Looking at Satan

What does the Bible say about Satan?

Is he responsible for all evil?

Does the Bible really tell about a being so powerful that he could keep God’s creation in turmoil for thousands of years?

Is Satan/ the (D)evil all powerful?

Is Satan All knowing?

Is Satan omnipresent?

Is Satan powerful enough to cause chaos all over the world at the same time?

IMO it’s a metaphor for the evil within us all. These days, most people refer to it as the Ego.



A loanword is a word taken from another language that is completely or partially letter for letter.

This is called transliteration. –“names from one language are often transliterated into another”

This is done when there is no equivalent word or name in a second language. The problem is, often there is a corresponding word in the second language but it is not used.

Translators often take the liberty of picking and choosing when to translate and when to transliterate depending on their own understanding. The consequences are that very meaning of the loanword is changed. A translator should translate and leave the interpreting to the reader.

The word “satan” is a loanword. The Hebrew word satan, (Strong’s 7854) means adversary or accuser. No proper name is given. It is transliterated Satan in the Greek and capitalized, making it a proper name. The Hebrew language had only one case - no capitalization.

Is it proper to assign a proper name to the word satan, or should it be translated adversary or accuser each time?

Robert Young’s Literal Translation of the Bible, never uses the word satan. He uses adversary.

There is another word “satan” (Strong’s 7853) that is spelled the same with one vowel sound different, - the root word from which 7854 comes. It is a verb, meaning to accuse or oppose, but is translated as a noun. It is never translated as Satan.

I think it is important to know if the writers of the Bible ever meant this word to be applied as a proper name for an evil archenemy of God. If not, it should be thrown out and replaced with adversary or accuser.

Jesus was tempted in the wilderness by Satan.

Buddha was tempted in the Forest wilderness by Mara. Mara is called "the destroyer, " “adversary”, and many other titles, such as “5th Devil of the 6th Heaven.” These temptations were a major victory over evil.

Once the devil is defeated then the mission of salvation for all is revealed to mankind.

I agree. Ego - Pride is the deadliest of all.

The Ego is behind every sin/evil act ever committed. It’s not “him” making us sin. It’s us.


No. No. No. No. No. No.

What. is “Ego death”

Ego Death and Self-Control Cybernetics

These awakenings that defeat evil are real events, internal to a human being

As an expedient I should post this LONG video in this thread… it is one of the best anti-Satan/Luciferian explanations (not perfect)

X-Factor Winner Reveals World’s Secret Religion

That is interesting rp. I haven’t listened to all of it yet, but I intend to do so.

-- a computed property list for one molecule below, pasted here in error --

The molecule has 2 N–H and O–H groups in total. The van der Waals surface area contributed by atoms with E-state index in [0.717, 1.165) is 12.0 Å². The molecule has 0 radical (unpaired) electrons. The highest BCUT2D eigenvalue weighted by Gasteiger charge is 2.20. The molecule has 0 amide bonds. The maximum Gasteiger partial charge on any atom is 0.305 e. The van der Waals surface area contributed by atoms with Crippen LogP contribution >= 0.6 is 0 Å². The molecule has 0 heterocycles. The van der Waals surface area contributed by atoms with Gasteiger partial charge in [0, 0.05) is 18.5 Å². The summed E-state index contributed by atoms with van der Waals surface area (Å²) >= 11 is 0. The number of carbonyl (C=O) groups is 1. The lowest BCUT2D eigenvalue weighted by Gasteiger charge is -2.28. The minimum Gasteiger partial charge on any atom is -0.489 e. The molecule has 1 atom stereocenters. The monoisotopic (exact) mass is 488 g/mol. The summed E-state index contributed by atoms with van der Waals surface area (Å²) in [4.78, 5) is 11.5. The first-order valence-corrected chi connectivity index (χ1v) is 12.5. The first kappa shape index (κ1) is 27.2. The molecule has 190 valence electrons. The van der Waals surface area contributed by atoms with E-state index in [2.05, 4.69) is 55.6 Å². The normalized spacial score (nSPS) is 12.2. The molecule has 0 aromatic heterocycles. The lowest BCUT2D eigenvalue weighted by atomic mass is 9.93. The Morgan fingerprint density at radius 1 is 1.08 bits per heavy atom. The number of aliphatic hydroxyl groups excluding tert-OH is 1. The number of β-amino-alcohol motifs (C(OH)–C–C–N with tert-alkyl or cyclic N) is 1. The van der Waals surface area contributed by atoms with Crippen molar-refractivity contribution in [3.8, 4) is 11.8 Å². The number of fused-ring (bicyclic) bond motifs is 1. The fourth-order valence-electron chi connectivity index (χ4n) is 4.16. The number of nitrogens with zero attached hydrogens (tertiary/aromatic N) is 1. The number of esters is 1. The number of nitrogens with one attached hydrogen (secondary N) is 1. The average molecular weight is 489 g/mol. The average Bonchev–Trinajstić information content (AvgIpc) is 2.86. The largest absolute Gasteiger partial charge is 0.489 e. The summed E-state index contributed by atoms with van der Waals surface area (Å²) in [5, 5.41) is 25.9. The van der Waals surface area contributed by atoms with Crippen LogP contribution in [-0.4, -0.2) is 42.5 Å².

In Isaiah, Lucifer the king of Babylon wants to ascent up above the heavens and seize God’s throne.

Isaiah 14:12 “How art thou fallen from heaven, O Lucifer, son of the morning! [how] art thou cut down to the ground, which didst weaken the nations! 13 For thou hast said in thine heart, I will ascend into heaven, I will exalt my throne above the stars of God: I will sit also upon the mount of the congregation, in the sides of the north: 14 I will ascend above the heights of the clouds; I will be like the most High. 15 Yet thou shalt be brought down to hell, to the sides of the pit.”

This is an actual quote from a Ugaritic legend about the god Attr - – Hebrew for Lucifer is the equivalent of Attr. Attr wanted to become the head of the gods and he succeeded …in mythology.


Persian mythology developed in what is now Iran after about 1500 B . C . About a thousand years later, a religion known as Zoroastrianism emerged in the region. It held on to many of the earlier beliefs but added new themes, deities, and myths. The result was a mythology based on a dualistic vision: a cosmic conflict between good and evil.

Background and Sources. The roots of Persian mythology lie in the steppes of southern Russia and Central Asia. Between 1500 and 1000 B . C ., Indo-European peoples migrated south from the steppes into the regions now known as Turkey, Iran, and northern India. Those who settled in Iran became the Persians. Their mythology had much in common with that of the early Hindus and probably developed from a common Indo-European source. In time, the Persians also absorbed influences from Mesopotamia ***** on their western border.

The religious reformer and prophet Zoroaster (probably born around 628 B . C .) founded the faith that dominated Persia until the arrival of Islam in the A . D . 600S. Apart from somewhat unreliable accounts by ancient Greek historians, the earliest information about Persian mythology comes from Zoroastrianism’s sacred book, the Zend-Avesta or Avesta. Much of the original Zend-Avesta was lost after Alexander the Great conquered Persia in 334 B . C . What survives is a set of writings gathered and arranged between A . D . 200 and 600. One section, the Gathas, consists of songs believed to have been composed by Zoroaster. Much mythological material can be found in another section containing Yashts, hymns addressed to angels and heroes.

Isaiah quotes this part of the legend but shows how God would cast him down. The Old Covenant Scripture uses the way of tearing down pagan ideas. These are carried over to the New Covenant Scripture.

The gospel uses gnostic philosophy to show the endless superiority of the true gospel story, over the meaningless philosophies of the 1st century world where John wrote.